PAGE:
Furna Feia National Park

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Furna Feia National Park
Parque Nacional da Furna Feia
IUCN category II (national park)
Salão da entrada principal.jpg
Entrance of the main cave
Map showing the location of Furna Feia National Park
Map showing the location of Furna Feia National Park
Nearest city Mossoró, Rio Grande do Norte
Coordinates 5°3′30″S 37°30′39″W / 5.05833°S 37.51083°W / -5.05833; -37.51083Coordinates: 5°3′30″S 37°30′39″W / 5.05833°S 37.51083°W / -5.05833; -37.51083
Area 8,518 hectares (21,050 acres)
Designation National park
Established 5 June 2012

The Furna Feia National Park (Portuguese: Parque Nacional da Furna Feia) is a national park in the state of Rio Grande do Norte, Brazil that contains a large cave system.


Furna Feia park is the first national park in Rio Grande do Norte. Creation of the park was stalled by resistance from mining operations in the area, mainly limestone for use in making cement. As a compromise 700 hectares (1,700 acres) of the planned park where mining applications had been filed were given up, removing the main obstacle.[1] The park was created on 5 June 2012, and is administered by the Chico Mendes Institute for Biodiversity Conservation (ICMBio).[2] President Dilma Rousseff announced creation of the park on World Environment Day.[3]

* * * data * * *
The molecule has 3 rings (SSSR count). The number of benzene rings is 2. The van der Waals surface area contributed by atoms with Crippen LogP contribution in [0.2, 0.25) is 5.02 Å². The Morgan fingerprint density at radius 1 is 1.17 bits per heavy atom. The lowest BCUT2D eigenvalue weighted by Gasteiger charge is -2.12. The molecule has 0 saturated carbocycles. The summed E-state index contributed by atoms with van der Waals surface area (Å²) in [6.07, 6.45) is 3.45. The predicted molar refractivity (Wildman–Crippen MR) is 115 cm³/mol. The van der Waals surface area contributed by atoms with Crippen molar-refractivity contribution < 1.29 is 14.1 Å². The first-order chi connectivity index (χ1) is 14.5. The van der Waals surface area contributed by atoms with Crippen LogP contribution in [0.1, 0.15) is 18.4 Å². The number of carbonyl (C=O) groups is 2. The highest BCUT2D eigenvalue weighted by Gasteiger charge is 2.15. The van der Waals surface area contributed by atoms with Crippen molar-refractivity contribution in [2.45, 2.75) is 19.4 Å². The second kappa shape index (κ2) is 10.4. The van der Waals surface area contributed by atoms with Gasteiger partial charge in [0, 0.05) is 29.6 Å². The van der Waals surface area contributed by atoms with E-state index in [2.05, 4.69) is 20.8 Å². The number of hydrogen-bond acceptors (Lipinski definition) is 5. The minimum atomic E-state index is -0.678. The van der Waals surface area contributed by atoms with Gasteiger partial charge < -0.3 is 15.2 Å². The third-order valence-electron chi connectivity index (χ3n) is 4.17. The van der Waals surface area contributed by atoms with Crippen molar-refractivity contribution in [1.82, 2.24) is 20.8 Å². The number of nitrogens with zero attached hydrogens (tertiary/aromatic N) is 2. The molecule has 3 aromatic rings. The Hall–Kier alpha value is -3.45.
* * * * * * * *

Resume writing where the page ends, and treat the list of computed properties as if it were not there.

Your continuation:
The park is in the Caatinga biome and has an area of 8,518 hectares (21,050 acres).[2] The park lies in the municipalities of Baraúna and Mossoró in the state of Rio Grande do Norte.[4] Furna Feia (Ugly Cavern) is the largest cave complex in the state of Rio Grande do Norte. So far more than 200 caves have been found.[3] The main cave is 766 metres (2,513 ft) long, and is the most important attraction in the park.[1] The park holds about 105 species of plants and 135 species of animals, some of which are endangered.[3] Eleven species of troglobite invertebrates have been found, all new to science.[1]


The parks is classed as IUCN protected area category II (national park). Its goals are to preserve the speleological complex of Furna Feia and the biodiversity associated with the Caatinga biome, to carry out scientific research and to develop educational activities, environmental interpretation, outdoors recreation and eco-tourism.[4] ICMBio works with the local people to try to prevent actions that degrade the natural resources of the park, which include hunting, illegal removal of timber and destructive visits to the caves, particularly the main cave. The agency has established a fire brigade to help prevent forest fires in the conservation unit.[5]